Thousands of teachers across Minnesota held solidarity rallies last week to call attention to a contract negotiation process that, in many places, is taking longer than usual to resolve.
Typically at this point in the negotiations cycle, about a third of Minnesota's more than 330 public school districts would have settled contracts with their licensed staff. This year, only about a quarter have reached agreement, according to Education Minnesota, the statewide teachers union.
Teachers often work under expired contracts, but the relatively slow pace of talks has surprised some observers given that the Legislature this year backed a significant increase in per-pupil spending for Minnesota public schools.
Teachers statewide are “fired up,” said Denise Specht, president of Education Minnesota. “They know there's an educator shortage in Minnesota, they know that their working conditions have become more challenging. And they know that things can be better, and they’re taking a stand.”
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Last week, thousands of teachers in Anoka-Hennepin, the state’s largest school district, left their classes at the end of the day to rally support for contract negotiations. They’ve been without a contract since June.
Union leaders continue to negotiate this week with the district on salary and benefits as well as “supportive class sizes” and other issues.
“So far, the district’s offer of salary increases ignores historic investments in public education by the Legislature and will do nothing to remedy the educator shortage that’s burning out teachers, and denying students the time and attention they deserve in smaller classes,” said Anoka Hennepin Education Minnesota President Val Holthus.
The district, which is offering a 3 percent salary increase in the current school year and a 2 percent increase next academic year, said it is facing “tight budget parameters.”
District leaders argue the recent increases in state funding approved by the Legislature aren’t enough to pay for the rise in salaries teachers are seeking and that accepting the union’s proposal would lead to staffing reductions.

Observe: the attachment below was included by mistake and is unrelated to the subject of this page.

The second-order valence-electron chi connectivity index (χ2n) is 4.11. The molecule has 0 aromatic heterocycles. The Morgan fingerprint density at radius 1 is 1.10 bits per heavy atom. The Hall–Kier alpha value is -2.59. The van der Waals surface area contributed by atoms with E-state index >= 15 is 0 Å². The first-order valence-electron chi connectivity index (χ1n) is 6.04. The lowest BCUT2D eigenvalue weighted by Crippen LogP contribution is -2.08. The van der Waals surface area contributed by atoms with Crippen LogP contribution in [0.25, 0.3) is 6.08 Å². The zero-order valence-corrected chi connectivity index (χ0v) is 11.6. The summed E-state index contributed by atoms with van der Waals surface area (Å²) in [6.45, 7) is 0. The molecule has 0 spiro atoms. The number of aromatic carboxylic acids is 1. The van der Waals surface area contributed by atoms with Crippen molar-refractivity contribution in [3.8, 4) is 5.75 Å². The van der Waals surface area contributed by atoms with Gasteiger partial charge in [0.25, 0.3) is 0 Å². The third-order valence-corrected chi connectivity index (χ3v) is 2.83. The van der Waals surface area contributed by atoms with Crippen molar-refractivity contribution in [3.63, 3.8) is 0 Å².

‘Live in the real world’
While Minnesota legislators this year approved big school funding increases, many of the state’s districts are facing budget cuts as federal COVID-19 pandemic relief funds dry up.
That includes the Rochester Public Schools, where the teachers contract expired in June and voters two weeks ago rejected the district’s technology spending plan, a defeat that officials say will necessitate at least $10 million in budget cuts before the next academic year.
The Rochester Education Association, the local union, organized a rally last week involving hundreds of teachers and community members who gathered at the public school district’s administration building to show solidarity during contract negotiations.
“Our goal was to raise awareness in Rochester about the state of class sizes in our elementary schools,” said Rochester Education Association President Vince Wagner.
The district is offering licensed staff a raise of nearly 15 percent over the current contract, an increase it says would be larger than any other reported contract settlement in Minnesota during the current negotiations cycle.
It’s a boost that Kent Pekel, Rochester’s superintendent, argues is necessary to recognize “the extraordinary work that (teachers) do with and for our students every day and the rising costs that they face in supporting their own families in today’s economy.”
At the same time, the district is facing a 30-percent cost increase to its school bus contract and must deal with the financial fallout from voters rejecting the technology levy, said Pekel.
“We must now focus on finding ways to cut and balance the district's budget for the 2024-2025 school year and the years that immediately follow,” Pekel wrote in an email to district families last week.
Pekel says the issue goes beyond the defeat of the school levy on Election Day.
“School districts, just like individual families live in the real world, and we have inflation,” Pekel told MPR News.
“The Legislature and the governor took a significant step forward in the last legislative session, but that really was making up for lost ground,” he added. “It still didn’t come all the way to paying for the costs of meeting state standards and actually some of the new mandates that we have.”